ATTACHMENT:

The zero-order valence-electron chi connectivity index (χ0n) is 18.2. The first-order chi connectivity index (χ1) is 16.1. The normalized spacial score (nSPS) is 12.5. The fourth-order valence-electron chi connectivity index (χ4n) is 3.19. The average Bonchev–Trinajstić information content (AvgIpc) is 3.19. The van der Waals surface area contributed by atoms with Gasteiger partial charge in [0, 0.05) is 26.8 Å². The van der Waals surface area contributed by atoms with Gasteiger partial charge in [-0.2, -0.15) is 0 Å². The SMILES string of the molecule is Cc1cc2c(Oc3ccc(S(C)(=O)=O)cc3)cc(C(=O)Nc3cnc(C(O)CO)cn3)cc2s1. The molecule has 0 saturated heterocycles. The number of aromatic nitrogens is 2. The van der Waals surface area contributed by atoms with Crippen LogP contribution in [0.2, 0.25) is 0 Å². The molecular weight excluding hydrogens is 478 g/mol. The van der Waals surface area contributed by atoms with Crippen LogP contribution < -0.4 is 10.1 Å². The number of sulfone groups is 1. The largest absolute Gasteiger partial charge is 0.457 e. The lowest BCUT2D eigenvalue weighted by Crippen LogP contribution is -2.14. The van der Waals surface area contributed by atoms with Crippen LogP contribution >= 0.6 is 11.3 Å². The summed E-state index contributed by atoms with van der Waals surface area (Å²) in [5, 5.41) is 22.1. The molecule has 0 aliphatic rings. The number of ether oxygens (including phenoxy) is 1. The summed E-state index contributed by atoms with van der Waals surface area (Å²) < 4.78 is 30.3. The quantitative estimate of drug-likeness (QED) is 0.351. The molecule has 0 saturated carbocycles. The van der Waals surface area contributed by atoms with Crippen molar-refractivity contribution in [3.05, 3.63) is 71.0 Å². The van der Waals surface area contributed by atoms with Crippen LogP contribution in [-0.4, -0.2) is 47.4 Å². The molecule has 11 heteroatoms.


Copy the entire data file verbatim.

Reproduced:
The zero-order valence-electron chi connectivity index (χ0n) is 18.2. The first-order chi connectivity index (χ1) is 16.1. The normalized spacial score (nSPS) is 12.5. The fourth-order valence-electron chi connectivity index (χ4n) is 3.19. The average Bonchev–Trinajstić information content (AvgIpc) is 3.19. The van der Waals surface area contributed by atoms with Gasteiger partial charge in [0, 0.05) is 26.8 Å². The van der Waals surface area contributed by atoms with Gasteiger partial charge in [-0.2, -0.15) is 0 Å². The SMILES string of the molecule is Cc1cc2c(Oc3ccc(S(C)(=O)=O)cc3)cc(C(=O)Nc3cnc(C(O)CO)cn3)cc2s1. The molecule has 0 saturated heterocycles. The number of aromatic nitrogens is 2. The van der Waals surface area contributed by atoms with Crippen LogP contribution in [0.2, 0.25) is 0 Å². The molecular weight excluding hydrogens is 478 g/mol. The van der Waals surface area contributed by atoms with Crippen LogP contribution < -0.4 is 10.1 Å². The number of sulfone groups is 1. The largest absolute Gasteiger partial charge is 0.457 e. The lowest BCUT2D eigenvalue weighted by Crippen LogP contribution is -2.14. The van der Waals surface area contributed by atoms with Crippen LogP contribution >= 0.6 is 11.3 Å². The summed E-state index contributed by atoms with van der Waals surface area (Å²) in [5, 5.41) is 22.1. The molecule has 0 aliphatic rings. The number of ether oxygens (including phenoxy) is 1. The summed E-state index contributed by atoms with van der Waals surface area (Å²) < 4.78 is 30.3. The quantitative estimate of drug-likeness (QED) is 0.351. The molecule has 0 saturated carbocycles. The van der Waals surface area contributed by atoms with Crippen molar-refractivity contribution in [3.05, 3.63) is 71.0 Å². The van der Waals surface area contributed by atoms with Crippen LogP contribution in [-0.4, -0.2) is 47.4 Å². The molecule has 11 heteroatoms.